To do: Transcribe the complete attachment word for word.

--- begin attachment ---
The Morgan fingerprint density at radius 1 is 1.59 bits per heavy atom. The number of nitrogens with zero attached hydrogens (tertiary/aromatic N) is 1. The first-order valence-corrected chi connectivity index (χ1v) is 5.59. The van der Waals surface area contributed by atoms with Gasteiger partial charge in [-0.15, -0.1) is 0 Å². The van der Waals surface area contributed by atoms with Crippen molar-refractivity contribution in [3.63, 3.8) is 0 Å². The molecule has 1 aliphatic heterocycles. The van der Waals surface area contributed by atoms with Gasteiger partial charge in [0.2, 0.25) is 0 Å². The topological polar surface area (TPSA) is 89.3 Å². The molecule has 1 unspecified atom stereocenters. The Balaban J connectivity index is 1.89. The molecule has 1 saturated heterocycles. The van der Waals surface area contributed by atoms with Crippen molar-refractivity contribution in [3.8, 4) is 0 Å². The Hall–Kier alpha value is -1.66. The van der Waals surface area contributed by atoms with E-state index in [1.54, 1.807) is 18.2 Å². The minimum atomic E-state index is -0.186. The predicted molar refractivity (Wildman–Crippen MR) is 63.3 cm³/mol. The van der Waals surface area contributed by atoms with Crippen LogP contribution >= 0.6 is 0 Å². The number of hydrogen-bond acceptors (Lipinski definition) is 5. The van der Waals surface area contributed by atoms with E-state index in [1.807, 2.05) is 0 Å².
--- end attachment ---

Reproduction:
The Morgan fingerprint density at radius 1 is 1.59 bits per heavy atom. The number of nitrogens with zero attached hydrogens (tertiary/aromatic N) is 1. The first-order valence-corrected chi connectivity index (χ1v) is 5.59. The van der Waals surface area contributed by atoms with Gasteiger partial charge in [-0.15, -0.1) is 0 Å². The van der Waals surface area contributed by atoms with Crippen molar-refractivity contribution in [3.63, 3.8) is 0 Å². The molecule has 1 aliphatic heterocycles. The van der Waals surface area contributed by atoms with Gasteiger partial charge in [0.2, 0.25) is 0 Å². The topological polar surface area (TPSA) is 89.3 Å². The molecule has 1 unspecified atom stereocenters. The Balaban J connectivity index is 1.89. The molecule has 1 saturated heterocycles. The van der Waals surface area contributed by atoms with Crippen molar-refractivity contribution in [3.8, 4) is 0 Å². The Hall–Kier alpha value is -1.66. The van der Waals surface area contributed by atoms with E-state index in [1.54, 1.807) is 18.2 Å². The minimum atomic E-state index is -0.186. The predicted molar refractivity (Wildman–Crippen MR) is 63.3 cm³/mol. The van der Waals surface area contributed by atoms with Crippen LogP contribution >= 0.6 is 0 Å². The number of hydrogen-bond acceptors (Lipinski definition) is 5. The van der Waals surface area contributed by atoms with E-state index in [1.807, 2.05) is 0 Å².